I got some foam cut at a local fabric store, and cut the inserts myself with a knife.

Finally, I wrapped the foam in faux-fur material (tasteful) held on with fabric glue. This makes for a very snug fit with my uke, but fit it does.

LIning foam with some faux-fur material

It may not be the neatest job, but all in all I’m quite pleased with it – and I’ve learned some lessons that I’m already applying to case two, a larger case for a concert ukulele.

My First Ukulele

My first Ukulele was a Stagg Concert, a UC-60S. I got this as it wasn’t too expensive, but it wasn’t the cheapest either. I didn’t want to spend too much in case I didn’t take to this ukulele thing, but I didn’t want to go very cheap and have a bad experience. It was also what my local music store had in stock.

So I bought it.

Ukulele Bridge
Close up of the Bridge on my Stagg Concert acoustic Uke

I soon found that I needed a tuner, if I’m new to an instrument, how can I hope to know if a problem is me, or if it is that I’ve an out of tune instrument? So I bought a small electrical clip-on snark tuner and I tuned up. I soon found that my strings were not holding their tuning. New strings take a while to settle down and require frequent tuning – just what you need as a novice! Fortunately, there are ways to help the strings keep their tune (see the end of the video).

I had my ukulele. Now what? Well, I signed up for some lessons with the lovely Lorraine, and in the meantime I downloaded some songbooks from the internet. By following chord diagrams I learned to play simple two chord songs, then learned a third chord (a song such as ‘Ring of Fire’), and eventually four chords. In this way, I gradually learned the more useful chords and began to pick up speed. Indeed, I went at such as pace that Lorraine’s ‘beginners’ class seemed rather slow for me when it came. This was great progress, I was able to play an instrument!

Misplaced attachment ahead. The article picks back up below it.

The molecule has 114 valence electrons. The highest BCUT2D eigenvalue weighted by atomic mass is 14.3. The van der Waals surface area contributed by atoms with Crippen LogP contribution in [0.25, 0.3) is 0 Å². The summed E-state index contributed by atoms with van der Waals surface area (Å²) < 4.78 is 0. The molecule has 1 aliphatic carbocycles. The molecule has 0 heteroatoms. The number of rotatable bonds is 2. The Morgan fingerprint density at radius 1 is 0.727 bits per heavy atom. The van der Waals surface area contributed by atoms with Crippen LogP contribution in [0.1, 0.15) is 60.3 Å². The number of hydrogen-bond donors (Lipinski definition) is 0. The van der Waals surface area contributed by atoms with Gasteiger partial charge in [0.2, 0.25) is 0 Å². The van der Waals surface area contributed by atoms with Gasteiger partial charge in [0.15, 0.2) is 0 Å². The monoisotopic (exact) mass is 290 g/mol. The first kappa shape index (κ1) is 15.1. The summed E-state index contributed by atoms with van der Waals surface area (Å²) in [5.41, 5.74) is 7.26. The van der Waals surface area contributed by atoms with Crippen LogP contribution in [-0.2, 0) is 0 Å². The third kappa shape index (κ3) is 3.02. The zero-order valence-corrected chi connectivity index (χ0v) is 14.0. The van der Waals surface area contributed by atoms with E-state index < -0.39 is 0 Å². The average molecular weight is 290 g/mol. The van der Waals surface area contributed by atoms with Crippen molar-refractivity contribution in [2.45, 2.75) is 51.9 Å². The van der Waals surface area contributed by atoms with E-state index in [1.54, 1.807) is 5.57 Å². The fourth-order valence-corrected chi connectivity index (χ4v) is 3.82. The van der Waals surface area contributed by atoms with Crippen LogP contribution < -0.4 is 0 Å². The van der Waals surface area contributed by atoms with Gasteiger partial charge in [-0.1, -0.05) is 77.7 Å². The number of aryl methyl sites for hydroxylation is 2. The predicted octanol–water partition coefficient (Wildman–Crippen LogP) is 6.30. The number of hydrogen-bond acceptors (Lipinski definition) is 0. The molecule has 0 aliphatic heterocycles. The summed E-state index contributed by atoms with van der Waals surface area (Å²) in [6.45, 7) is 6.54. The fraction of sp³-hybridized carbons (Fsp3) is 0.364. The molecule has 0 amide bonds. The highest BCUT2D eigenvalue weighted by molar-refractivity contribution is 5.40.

I may not have been great, but when I started I had said to myself ‘I’ll be happy just to strum along to a few songs’.

I joined a local ukulele group (there are groups all over the world) – and fortnightly went to a local pub to jam. By early the next year I had played my first gig, admittedly as part of a large group, at a local music venue. That summer I’d played at a music festival, and by the end of the year we’d played venues big and small, from the local theatre, to beer festivals, to small venues as part of the old folks tea afternoon. It’s been a real blast – I still have to pinch myself that I’m performing in public, having picked up a musical instrument for the first time relatively recently. I’m never going to be as good as someone who started playing at a young age, but the ukulele makes me happy, and it makes my audience happy…. … it’s a happy making instrument.

My first ukulele sits in its case, hardly touched these days as I’ve now bought ukes that I use a lot more – both better ukes, and ukes that are cheap (and hence can be battered with impunity!) – the Stagg isn’t cheap enough to use and abuse, and it’s not pricey enough to be ‘great’ – so it doesn’t get out much. I’ve added some ‘buttons’ so I could fit a guitar strap, and it has a big crack from when I dropped it in the pub. But that’s okay, it’ll be there for me. It was my first ukulele, and will always have a place in my affections for that reason.